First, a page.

Page 165 - Ad Hoc Report June 2018
P. 165

 Even when panel attorneys are provided with some notice or process, the right is not always meaningful. Panel attorneys are frustrated that when they made significant efforts to explain to the court how their vouchers were justified, they still received little or no response.528 After learning that the court had determined that his claims for discovery review were excessive compared to his co-defendants, an attorney spent four hours setting forth his response to the proposed cuts. He received no response from the judge, only the check with the original proposed cut.529 Another panel attorney told the Committee about her experiences being given an opportunity to respond to the proposed cut:
We have a chart that [my paralegal] has created for the amount that
we have billed and then the amount that we were ultimately paid, and that’s what I reviewed in preparing my testimony today. I can say that 60 percent of my cases this calendar year have received a reduction of some sort. The times that I have been given the opportunity to meet with the judges, I would say about 50 percent of the time, those are still reduced.530
In a few districts, panel attorneys who protested voucher cuts have found their names in published opinions described as “scathing.”531 These opinions then influenced the way that the rest of the panel practiced criminal defense. A federal defender told the Committee:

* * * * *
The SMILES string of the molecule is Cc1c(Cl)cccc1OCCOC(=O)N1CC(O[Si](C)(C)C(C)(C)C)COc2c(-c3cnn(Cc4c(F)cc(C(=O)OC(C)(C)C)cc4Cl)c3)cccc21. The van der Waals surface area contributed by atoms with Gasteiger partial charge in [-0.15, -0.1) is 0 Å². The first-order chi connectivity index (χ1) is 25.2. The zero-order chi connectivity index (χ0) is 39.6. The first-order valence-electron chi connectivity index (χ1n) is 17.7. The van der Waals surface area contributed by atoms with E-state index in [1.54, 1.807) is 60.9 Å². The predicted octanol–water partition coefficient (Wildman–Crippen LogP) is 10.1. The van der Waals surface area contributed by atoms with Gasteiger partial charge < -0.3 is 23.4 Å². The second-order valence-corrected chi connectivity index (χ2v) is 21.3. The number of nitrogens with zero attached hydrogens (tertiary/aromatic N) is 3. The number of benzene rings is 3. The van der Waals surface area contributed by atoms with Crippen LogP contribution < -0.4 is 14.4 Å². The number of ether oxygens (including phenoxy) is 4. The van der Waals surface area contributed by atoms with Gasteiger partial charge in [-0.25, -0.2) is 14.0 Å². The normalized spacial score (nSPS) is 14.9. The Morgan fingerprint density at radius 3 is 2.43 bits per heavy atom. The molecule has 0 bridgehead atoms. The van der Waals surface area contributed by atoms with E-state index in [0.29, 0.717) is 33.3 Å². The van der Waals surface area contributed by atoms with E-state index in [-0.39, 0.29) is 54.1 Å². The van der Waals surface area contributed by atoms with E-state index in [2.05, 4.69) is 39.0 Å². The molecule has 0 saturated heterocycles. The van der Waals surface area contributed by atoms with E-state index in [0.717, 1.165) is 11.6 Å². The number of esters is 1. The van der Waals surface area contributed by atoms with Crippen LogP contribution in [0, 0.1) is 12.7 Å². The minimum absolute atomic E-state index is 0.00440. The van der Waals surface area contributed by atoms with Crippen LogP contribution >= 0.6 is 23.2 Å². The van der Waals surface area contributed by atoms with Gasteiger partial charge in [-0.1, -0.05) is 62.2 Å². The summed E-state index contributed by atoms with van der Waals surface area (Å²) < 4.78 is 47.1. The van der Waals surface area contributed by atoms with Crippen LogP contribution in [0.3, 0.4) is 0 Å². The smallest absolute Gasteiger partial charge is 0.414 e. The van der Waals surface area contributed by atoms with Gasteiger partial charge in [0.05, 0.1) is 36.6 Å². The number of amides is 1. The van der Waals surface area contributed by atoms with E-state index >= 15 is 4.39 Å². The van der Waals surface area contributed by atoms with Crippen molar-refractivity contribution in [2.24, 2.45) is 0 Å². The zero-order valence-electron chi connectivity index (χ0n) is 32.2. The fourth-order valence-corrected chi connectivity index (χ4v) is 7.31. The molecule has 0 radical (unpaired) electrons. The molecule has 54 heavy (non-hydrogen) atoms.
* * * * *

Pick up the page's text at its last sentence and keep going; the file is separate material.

We have had more than one published opinion cutting in great detail, talking about the pro bono obligations of counsel. They were rather scathing. They were very detailed. At least in one of the cases the judge had asked for a written response from the attorney and then turned around and wrote another opinion quoting what the attorney had said. Judges don’t have to do this more than once or twice to get the message across....One of the attorneys didn’t take any more cases. It had a very direct chilling how [other] attorneys billed. There was self-cut- ting no doubt because of those opinions...532
Models of providing process
Some districts have instituted successful models providing process before vouch- ers are cut. Many of these districts have a committee or other non-judicial group
528 MarkWindsor,CJAPanelAtty,C.D.Cal.,PublicHearing—SanFrancisco,Cal.,Panel3,Tr.at15. 529 JuanMilanes,CJAPanelAtty.,E.D.Va.andD.P.R.,PublicHearing—Miami,Fla.,Panel4,Tr.at10. 530 CoriHarbour-Valdez,CJAPanelAtty.,W.D.Tex.&D.N.M.,PublicHearing—SantaFe,NM,Panel 5, Tr. at 2.
531 MelodyBrannon,FPD,D.Kan.,PublicHearing—Minneapolis,Minn.,Panel2,Tr.at28.
532 Id.
No recommendation presented herein represents
the policy of the Judicial Conference of the United 2 0 1 7 R E P O R T O F T H E A D H O C C O M M I T T E E T O R E V I E W T H E C R I M I N A L J U S T I C E A C T 121
 States unless approved by the Conference itself.

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